“The North’s driving force, the ‘Yankees’—that ethnocultural group who either lived in New England or migrated from there to upstate New York, northern and eastern Ohio, northern Indiana, and northern Illinois—had been swept by . . . a fanatical and emotional neo-Puritanism driven by a fervent ‘postmillenialism’ which held that as a precondition of the Second Advent of Jesus Christ, man must set up a thousand-year-Kingdom of God on Earth.  The Kingdom is to be a perfect society.  In order to be perfect, of course, this Kingdom must be free of sin . . . .  If you didn’t stamp out sin by force you yourself would not be saved. This is why “the Northern war against slavery partook of a fanatical millenialist fervor, of a cheerful willingness to uproot institutions, to commit mayhem and mass murder, to plunder and loot and destroy, all in the name of high moral principle.  They were ‘humanitarians with the guillotine,’ the ‘Jacobins, the Bolsheviks of their era.’”

By the middle of the 19th Century, Yankee philosophy had swept through most of the rest of the country with the exception of the South. Thus, as the majority of the States were rushing towards New England’s glorious future, they found themselves continually stymied and frustrated by a people whom they considered profligate, sinful and slothful—Southerners. The matter reached such a pass that at one point, after a Southern Senator had voted down some “progressive” Northern legislation demanding instead that the federal debt be satisfied, he found himself approached by two of his Northern colleagues. One of the gentlemen railed against the South’s continuing efforts to stymie “progress”—as they saw it—and suggested that perhaps it was time for the two sections to part company with the South seceding from the union and forming its own country! The Southern gentleman—who had more affection for the union—was aghast and asked if it would not be simpler—and less draconian—just to pay off the debt!

And therein lies the insoluble problem! Unlike the rest of the nation caught up in the Spirit of the Age of Empire, the South was perfectly content to live according to the ways of Jefferson and the rest of its forefathers, following the teachings of Western Civilization with all that that entailed. Certainly Southerners embraced “progress,” but often that which their Northern brethren called “progress” deviated from what they properly believed to be right and true. They had seen such “progress” make war on Christianity and morality and preach egalitarianism and the cult of the State. To the people of the South, far more important than mere progress was Christianity, knowledge, family, honor, friendship and loyalty to one’s Section and State. Seeking a type of Middle Earth in that united States, the South represents the Shire for it was filled for the most part with (reasonably) contented inhabitants who possessed a reverence for history, a delight in food and drink, a love of home and hearth, a strong strain of faith and family, a fervent spirit of independence and a natural inclination to mind their own business and a belief that others should do the same.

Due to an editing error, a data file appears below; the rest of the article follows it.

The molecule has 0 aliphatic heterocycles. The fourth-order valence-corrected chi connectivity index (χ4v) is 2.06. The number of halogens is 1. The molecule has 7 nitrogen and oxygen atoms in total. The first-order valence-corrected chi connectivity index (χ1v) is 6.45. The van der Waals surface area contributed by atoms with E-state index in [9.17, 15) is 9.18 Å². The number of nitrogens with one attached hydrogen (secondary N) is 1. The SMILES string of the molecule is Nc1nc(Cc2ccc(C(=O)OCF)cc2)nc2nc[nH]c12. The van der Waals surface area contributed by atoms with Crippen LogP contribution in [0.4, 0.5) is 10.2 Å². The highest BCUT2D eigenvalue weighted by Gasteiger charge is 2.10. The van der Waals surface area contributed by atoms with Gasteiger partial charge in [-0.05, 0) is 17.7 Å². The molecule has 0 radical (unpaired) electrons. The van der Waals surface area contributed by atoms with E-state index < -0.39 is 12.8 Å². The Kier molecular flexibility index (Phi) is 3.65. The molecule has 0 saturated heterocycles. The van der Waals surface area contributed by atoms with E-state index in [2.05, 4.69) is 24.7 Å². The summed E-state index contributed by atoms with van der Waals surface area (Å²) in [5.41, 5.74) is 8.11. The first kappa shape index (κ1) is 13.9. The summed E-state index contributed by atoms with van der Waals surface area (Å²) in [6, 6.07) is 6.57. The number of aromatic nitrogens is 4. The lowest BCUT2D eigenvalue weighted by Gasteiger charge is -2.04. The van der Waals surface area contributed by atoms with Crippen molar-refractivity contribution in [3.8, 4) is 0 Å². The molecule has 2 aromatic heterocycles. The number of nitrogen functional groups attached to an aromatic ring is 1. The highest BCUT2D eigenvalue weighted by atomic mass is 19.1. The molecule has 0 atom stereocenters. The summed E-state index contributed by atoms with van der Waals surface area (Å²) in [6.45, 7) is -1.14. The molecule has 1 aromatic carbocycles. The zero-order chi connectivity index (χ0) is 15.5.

Southerners regarded their beloved South as a whole—and their beloved State in particular—as a garden to be cultivated and enjoyed, not a utopian citadel to be forced upon others. Parenthetically, nowhere is the difference between these sectional attitudes made more clear than in the fate of the South’s virgin forests after the War! Harriet Beecher Stowe had declared that Southern forests were not harvested for profit because Southerners were too lazy and stupid to do so. When profit-driven Northerners obtained these treasures through theft, they were decimated, never to recover. A translation of Tolkien’s Middle Earth into 19th Century America, makes it is easy to see the Southerner as the author’s beloved hobbit—and the Yankee as the hated orc.

The major sticking point between the Sections was, as it always is in such circumstances, economic. From slavery to tariffs and the so-called “American system,” the matter was one of money and, of course, political power for which money is, as the old adage goes, the “mother’s milk.” In 1828 over thirty years before South Carolina signed its Articles of Secession, Missouri Senator Thomas H. Benton clearly delineated that ongoing problem on the floor of the Senate:

“Before the (American) revolution [the South] was the seat of wealth … Wealth has fled from the South, and settled in regions north of the Potomac: and this in the face of the fact, that the South, … has exported produce, since the Revolution, to the value of eight hundred millions of dollars; and the North has exported comparatively nothing. Such an export would indicate unparalleled wealth, but what is the fact? … Under Federal legislation, the exports of the South have been the basis of the Federal revenue …Virginia, the two Carolinas, and Georgia, may be said to defray three-fourths of the annual expense of supporting the Federal Government; and of this great sum, annually furnished by them, nothing or next to nothing is returned to them, in the shape of Government expenditures. That expenditure flows…northwardly, in one uniform, uninterrupted, and perennial stream. This is the reason why wealth disappears from the South and rises up in the North. Federal legislation does all this!”

The manufacturing economy of the North wanted protection for their goods through high import tariffs. The Southern States wanted reasonable tariffs to protect their exports and to keep the price they paid for manufactured goods both domestic and imported at a reasonable rate. For though Southern produce such as cotton, tobacco and sugar, were particularly valuable, the tariff situation affected their price. And unlike Northern industries, the cost of production was dependent upon matters over which the planter had no control such as weather, pests and blight. Nonetheless, Southern cotton—which was superior to that grown anywhere else—was so valuable that many a Yankee officer spent more time stealing cotton than waging war.